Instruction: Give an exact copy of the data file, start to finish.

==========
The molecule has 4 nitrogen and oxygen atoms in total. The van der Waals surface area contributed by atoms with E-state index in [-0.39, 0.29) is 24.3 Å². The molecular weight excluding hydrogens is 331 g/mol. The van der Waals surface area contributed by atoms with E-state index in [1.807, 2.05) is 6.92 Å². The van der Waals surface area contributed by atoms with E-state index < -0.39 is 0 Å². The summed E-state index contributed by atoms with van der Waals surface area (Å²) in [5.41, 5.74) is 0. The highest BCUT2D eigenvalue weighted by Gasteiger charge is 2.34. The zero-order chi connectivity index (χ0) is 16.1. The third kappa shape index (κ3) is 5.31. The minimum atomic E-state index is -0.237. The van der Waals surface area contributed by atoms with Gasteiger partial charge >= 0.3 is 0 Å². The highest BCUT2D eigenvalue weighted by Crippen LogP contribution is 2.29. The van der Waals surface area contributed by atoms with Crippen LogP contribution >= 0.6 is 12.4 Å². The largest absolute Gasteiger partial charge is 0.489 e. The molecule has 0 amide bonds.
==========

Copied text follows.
The molecule has 4 nitrogen and oxygen atoms in total. The van der Waals surface area contributed by atoms with E-state index in [-0.39, 0.29) is 24.3 Å². The molecular weight excluding hydrogens is 331 g/mol. The van der Waals surface area contributed by atoms with E-state index in [1.807, 2.05) is 6.92 Å². The van der Waals surface area contributed by atoms with E-state index < -0.39 is 0 Å². The summed E-state index contributed by atoms with van der Waals surface area (Å²) in [5.41, 5.74) is 0. The highest BCUT2D eigenvalue weighted by Gasteiger charge is 2.34. The zero-order chi connectivity index (χ0) is 16.1. The third kappa shape index (κ3) is 5.31. The minimum atomic E-state index is -0.237. The van der Waals surface area contributed by atoms with Gasteiger partial charge >= 0.3 is 0 Å². The highest BCUT2D eigenvalue weighted by Crippen LogP contribution is 2.29. The van der Waals surface area contributed by atoms with Crippen LogP contribution >= 0.6 is 12.4 Å². The largest absolute Gasteiger partial charge is 0.489 e. The molecule has 0 amide bonds.